This dangerously funny comedy stars Simon Baker (The Devil Wears Prada) as Roderick Blank. He’s a handsome, successful businessman, about to enter matrimony with his WASP-y fiancée (played by Julie Bowen).
He’s happy and content with his life until one day a mysterious e-mail arrives at his office. As his secretary, Trixie (portrayed by hilarious “The Facts of Life” alum Mindy Cohn) reads the names on the list, Roderick realizes that it contains all the women he’s bedded over the years.
However, his “magic number” is 29. The list contains 101 names. Uh-oh...
Meanwhile, there’s a crazy serial murderer wreaking havoc on the town. The media calls her “Death Nell.”
She’s a black widow who seduces and kills. Somehow, some way, her path will cross with Roderick’s.
Sex and Death 101 reunites Waters with his Heathers star, Winona Ryder (Death Nell). Two decades doesn’t seem to have altered actor and director one bit.
“It’s kind of funny how little either of us has changed ... and that sometimes scares the people around us,” says Waters. “Two Peter Pans on the set can be kind of spooky, but Winona and I still click on the same idiosyncratic, improperly socialized wavelength.”
101 is ripe with bawdy adult themes and plenty of good old fashioned S-E-X. As Roderick goes through the film, he’s placed time and time again in a plethora of amusing and sometimes unusual situations with women.
Who better to cast as a good-guy-gone-bad than Baker? The Aussie star has sent many libidos into overdrive in films like 2006’s Something New and Prada.
Waters feels that he was a natural to take the role of the loveable nice guy who gives himself over to his animal urges.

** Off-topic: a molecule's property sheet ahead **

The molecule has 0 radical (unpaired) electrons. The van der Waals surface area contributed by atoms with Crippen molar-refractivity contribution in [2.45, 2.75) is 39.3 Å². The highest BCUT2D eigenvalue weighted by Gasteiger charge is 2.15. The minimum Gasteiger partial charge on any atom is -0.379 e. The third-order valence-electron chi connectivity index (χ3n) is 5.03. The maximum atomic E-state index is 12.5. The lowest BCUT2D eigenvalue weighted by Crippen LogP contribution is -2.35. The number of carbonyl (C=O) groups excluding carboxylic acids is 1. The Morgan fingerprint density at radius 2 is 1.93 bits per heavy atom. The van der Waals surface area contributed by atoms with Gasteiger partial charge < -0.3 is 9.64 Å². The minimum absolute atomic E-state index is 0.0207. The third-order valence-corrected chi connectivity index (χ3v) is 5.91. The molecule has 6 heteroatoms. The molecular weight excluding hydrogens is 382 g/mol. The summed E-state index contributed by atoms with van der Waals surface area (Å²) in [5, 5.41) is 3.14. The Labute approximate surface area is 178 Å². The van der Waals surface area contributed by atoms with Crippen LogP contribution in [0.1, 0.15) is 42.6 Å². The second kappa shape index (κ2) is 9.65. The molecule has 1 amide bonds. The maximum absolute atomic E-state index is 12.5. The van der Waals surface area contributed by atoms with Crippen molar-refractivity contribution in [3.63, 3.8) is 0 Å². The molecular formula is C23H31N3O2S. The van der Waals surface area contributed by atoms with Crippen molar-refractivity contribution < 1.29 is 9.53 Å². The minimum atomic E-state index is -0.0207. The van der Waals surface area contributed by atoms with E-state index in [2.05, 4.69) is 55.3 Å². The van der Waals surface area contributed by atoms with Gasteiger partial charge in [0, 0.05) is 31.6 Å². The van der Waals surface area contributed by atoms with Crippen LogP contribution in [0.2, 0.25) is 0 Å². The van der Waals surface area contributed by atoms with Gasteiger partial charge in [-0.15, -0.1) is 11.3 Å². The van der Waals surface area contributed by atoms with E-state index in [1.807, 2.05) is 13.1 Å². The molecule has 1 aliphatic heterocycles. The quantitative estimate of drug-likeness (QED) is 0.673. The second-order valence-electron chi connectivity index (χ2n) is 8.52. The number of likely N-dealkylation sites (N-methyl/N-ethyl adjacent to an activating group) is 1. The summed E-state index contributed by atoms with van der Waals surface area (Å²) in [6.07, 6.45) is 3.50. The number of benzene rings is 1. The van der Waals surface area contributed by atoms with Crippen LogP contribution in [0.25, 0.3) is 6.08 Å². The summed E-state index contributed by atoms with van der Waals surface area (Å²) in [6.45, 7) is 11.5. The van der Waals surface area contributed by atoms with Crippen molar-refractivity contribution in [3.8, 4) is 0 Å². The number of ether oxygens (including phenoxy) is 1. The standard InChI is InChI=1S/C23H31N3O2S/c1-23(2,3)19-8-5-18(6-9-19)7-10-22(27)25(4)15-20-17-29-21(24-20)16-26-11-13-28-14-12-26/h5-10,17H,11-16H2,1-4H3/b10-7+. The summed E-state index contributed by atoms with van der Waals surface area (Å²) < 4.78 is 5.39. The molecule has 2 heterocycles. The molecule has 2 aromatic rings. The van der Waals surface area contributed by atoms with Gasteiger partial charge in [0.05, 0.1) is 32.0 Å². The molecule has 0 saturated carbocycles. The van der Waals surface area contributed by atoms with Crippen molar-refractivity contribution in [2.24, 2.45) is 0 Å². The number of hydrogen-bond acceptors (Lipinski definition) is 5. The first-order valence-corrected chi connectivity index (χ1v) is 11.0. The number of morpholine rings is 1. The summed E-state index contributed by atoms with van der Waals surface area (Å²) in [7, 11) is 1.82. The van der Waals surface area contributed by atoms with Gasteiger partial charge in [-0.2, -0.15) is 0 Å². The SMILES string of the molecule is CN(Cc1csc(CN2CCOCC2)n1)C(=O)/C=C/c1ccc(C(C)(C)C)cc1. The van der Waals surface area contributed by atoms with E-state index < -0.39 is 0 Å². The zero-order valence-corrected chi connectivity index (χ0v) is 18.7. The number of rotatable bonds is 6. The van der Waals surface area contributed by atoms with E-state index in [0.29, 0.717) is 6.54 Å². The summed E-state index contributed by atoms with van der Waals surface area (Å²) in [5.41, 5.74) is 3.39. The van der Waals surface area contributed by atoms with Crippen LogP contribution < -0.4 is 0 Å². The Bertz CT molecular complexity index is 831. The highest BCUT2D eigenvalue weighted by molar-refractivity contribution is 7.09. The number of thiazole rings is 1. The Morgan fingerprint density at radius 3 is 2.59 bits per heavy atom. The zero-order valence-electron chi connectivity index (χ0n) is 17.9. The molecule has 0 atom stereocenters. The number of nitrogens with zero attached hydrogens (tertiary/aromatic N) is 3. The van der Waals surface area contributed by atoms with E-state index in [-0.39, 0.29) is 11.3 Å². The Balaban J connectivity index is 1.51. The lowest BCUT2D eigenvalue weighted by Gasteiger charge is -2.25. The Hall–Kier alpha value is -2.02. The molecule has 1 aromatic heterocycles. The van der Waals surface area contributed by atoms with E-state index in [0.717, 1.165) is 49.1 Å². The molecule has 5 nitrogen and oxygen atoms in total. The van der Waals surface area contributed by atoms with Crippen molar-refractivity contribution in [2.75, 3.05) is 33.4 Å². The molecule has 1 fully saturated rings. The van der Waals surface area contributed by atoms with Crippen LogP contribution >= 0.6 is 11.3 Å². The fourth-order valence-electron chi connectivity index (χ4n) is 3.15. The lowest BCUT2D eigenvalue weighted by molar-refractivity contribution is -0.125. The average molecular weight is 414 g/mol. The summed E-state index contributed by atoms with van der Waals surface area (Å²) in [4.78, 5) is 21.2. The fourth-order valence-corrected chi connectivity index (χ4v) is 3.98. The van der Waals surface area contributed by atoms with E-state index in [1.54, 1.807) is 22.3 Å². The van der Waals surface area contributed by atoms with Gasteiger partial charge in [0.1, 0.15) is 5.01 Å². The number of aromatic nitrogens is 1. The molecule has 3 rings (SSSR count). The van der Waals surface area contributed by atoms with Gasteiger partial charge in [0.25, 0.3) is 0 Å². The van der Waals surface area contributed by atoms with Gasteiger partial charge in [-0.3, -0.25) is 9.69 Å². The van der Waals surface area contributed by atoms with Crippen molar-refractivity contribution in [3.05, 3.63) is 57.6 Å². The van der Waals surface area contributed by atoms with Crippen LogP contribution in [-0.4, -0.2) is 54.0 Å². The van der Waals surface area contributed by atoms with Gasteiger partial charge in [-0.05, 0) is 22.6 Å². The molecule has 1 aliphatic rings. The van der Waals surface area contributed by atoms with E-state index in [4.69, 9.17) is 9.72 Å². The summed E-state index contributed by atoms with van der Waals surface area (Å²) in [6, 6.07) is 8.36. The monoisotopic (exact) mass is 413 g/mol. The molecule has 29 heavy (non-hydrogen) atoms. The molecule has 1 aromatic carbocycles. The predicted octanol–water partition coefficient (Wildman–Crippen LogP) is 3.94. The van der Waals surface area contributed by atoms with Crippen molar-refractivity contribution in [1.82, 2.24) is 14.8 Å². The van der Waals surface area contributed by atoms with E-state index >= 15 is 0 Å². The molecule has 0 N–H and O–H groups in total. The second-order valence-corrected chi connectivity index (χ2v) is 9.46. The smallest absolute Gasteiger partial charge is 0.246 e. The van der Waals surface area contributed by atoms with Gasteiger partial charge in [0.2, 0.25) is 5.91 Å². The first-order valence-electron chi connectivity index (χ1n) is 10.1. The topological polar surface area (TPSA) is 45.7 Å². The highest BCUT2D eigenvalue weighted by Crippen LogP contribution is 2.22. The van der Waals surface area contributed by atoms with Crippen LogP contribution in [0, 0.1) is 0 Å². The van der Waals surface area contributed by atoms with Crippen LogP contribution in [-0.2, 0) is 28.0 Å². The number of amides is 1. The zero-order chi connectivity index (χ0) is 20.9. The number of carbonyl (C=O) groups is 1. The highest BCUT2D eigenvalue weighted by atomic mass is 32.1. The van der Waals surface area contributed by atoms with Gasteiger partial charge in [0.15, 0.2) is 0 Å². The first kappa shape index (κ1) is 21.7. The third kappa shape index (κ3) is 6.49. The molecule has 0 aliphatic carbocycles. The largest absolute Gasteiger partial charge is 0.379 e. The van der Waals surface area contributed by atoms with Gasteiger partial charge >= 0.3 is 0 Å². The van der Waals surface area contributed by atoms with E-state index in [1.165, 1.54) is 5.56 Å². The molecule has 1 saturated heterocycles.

“I could not have made this movie without Simon Baker – although I didn’t completely appreciate that fact until after the movie was finished,” admits Waters. “It was very important that the character getting this list was not a goofy, giggling geek immaturely ejaculating over the promise of boobies. But it was equally important Roderick Blank not be the sleek, sleazy ‘ladies man’ getting an over-the-top comeuppance. Simon walked this razor’s edge with warmth and intelligence.”
As for all of the varied and highly naughty situations Roderick finds himself in during the course of the film, that was a deliberate pushing of the envelope by its writer-director.
“I thought, ‘This could be my Trojan Horse to put a lot of the things I want to say about sex on the big screen,’” says Waters.
Still, the best thing about Sex and Death 101 (aside from its laugh-out-loud wit) is its underlying premise. Waters couldn’t be more proud of his newest baby.
“What I love about this simple premise is that the more one thinks about it, the less cheesy and the more bizarrely profound it seems,” he muses. “I mean, go past the fantasy element of never having to worry about ‘will she or won’t she [sleep with me]?’ and other questions arise – Is sexuality the same without the thrill of pursuit? What if someone you hate is on the list? What if someone you love is NOT on the list? What if you come face to face with the last name on the list?”
Sex and Death 101 releases in select theaters April 4.